I’ve always liked flea markets. It probably goes back to childhood obsessions – collecting bottle caps, marbles, baseball cards, what have you. Going to an outdoor flea market on a sunny Sunday morning is pure bliss. You never know what you’ll find, prices are low, and it’s pleasing to roam around with other like-minded treasure-hunters.
Aside from practical things like frying pans or ping pong paddles, I’m usually drawn to kitschy decorative objects in the form of figurines, miniature statues, salt and pepper shakers, and the like. While enjoyable in their own right, these products also offer a revealing picture of life in our society. One thing that always strikes me is how gendered objects in our culture are. There are endless representations of human beings, and virtually 100% of these are immediately classifiable as female or male, usually in an exaggerated, stereotypic form. As decorative objects to be displayed in one’s home, they offer clues to our society’s values about what women and men are supposed to be like.
Lately I’ve been gathering photos of what I’ll call “women and men of the flea market”. While I label these flea market images, in fact they also come from antique malls and thrift shops. Thinking about gender stereotypes in our culture, here are a few illustrative “flea market women”:
The first thing that strikes one’s eye is the physical attractiveness of all of these representations. They have pretty faces and shapely bodies, high cheekbones and appealing smiles. Most are in static poses, functioning primarily as decorative entities. Basically, they seem to instruct us that what is to be desired about women is physical beauty and sex appeal. Depictions of flea market men, in contrast, seem to have quite different implications, as illustrated by the following objects:
Compared to statuettes of women, men are portrayed in a broader array of roles, e.g., as cowboys, warriors, sea captains, pirates. These are not mundane everyday roles, but rather those involving danger, adventure, and physical prowess. Though the male figures are good-looking enough, sex appeal seems less salient than themes of dominance, aggression, and independence. In essence, these representations reaffirm stereotypes about masculinity in our culture. Compared to the more static female objects, the male figures are doers – more agentic, more instrumental, poised to act upon the world.
So one might sum up by saying that these gendered commodities are thoroughly stereotypic and serve to reinforce gender conceptions and values that are deeply rooted in our society as a whole. This picture gets more complicated though when we look at a third subset of gendered artifacts, i.e., those depicting cross-sex couples. Here are a few examples:
Something curious happens. Portrayals of both sexes have become relatively desexualized. While the woman’s dress may reveal her figure, she is less clearly depicted as a sexual object. Likewise, aspects of power and aggression are less obvious for males (though males are almost always taller than females). These are not cowboys or pirates and wenches. Instead the two sexes are typically depicted in relatively similar terms, conveying impressions of greater equality and harmony. Sometimes these are images suggesting traditional roots in earlier times, e.g., the 18th century or ancient Rome. Many convey a sense of romantic involvement. While one rarely encounters a depiction of a solo woman or man as elderly, couples are often presented as aged, with an implication of their commitment to one another “till death do us part.”. Rather than sexy women and adventurous men, these portrayals of couples connote values of equality and communality, and sex takes a back-stage to closeness and long-term commitment.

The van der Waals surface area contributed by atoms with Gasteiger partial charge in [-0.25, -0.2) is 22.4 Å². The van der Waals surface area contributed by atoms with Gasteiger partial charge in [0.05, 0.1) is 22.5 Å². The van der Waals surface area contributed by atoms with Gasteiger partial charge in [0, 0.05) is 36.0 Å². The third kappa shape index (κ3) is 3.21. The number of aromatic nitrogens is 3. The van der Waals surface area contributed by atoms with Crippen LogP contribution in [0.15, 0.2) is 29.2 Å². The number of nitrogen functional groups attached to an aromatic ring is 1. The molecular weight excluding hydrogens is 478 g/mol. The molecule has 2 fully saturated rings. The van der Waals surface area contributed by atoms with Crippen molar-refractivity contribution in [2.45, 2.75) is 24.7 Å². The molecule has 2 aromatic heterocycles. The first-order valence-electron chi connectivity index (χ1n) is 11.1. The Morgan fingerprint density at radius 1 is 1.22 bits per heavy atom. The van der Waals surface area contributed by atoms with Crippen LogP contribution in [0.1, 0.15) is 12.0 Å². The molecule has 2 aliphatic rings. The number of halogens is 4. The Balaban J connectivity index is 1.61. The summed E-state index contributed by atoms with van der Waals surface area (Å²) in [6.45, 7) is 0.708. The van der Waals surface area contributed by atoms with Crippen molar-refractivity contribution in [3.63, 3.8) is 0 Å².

So what might we make of all this? First and foremost, flea market women and men seem to tell us about social expectations for the sexes in our culture. Basically we’re given a message that there are two mutually exclusive, virtually opposite sub-categories of human beings on earth. The ideal feature of women is their physical and sexual attractiveness. They are objects of beauty and desire. Men, in contrast, are dominant, instrumental, and agentic. These themes are only salient, however, when women and men are considered separately and unattached. When they are viewed together in pairs, e.g., in romantic relationships or marriage, these polarized features are de-emphasized, and we’re shown a picture of greater uniformity between the sexes. Perhaps this reflects our culture’s view of marriage, or perhaps an effort to avoid blatant discrimination when direct comparison is possible. Whatever one’s take on this, flea market women and men are definitely objects of interest.
-JML (11-30): Nice Dad. You can take the social scientist out of the retired man, but you can never take the retired man out of the social scientist. Isn't that the old expression? Thanks for a nice week. ~ J
-Linda C (11-29): i think i like the woman and the horse in the first section, and the men and all the masculine jobs they have just reek of sexual power, the woman and horse i like because i viewed it as a way for her to get out of the century she was in. all in all they are great, did you buy any? how are the twins? love linda
--Jennifer M (11-29-10): is this this kernel of your next academic paper? i feel the discipline pulling at you! :-)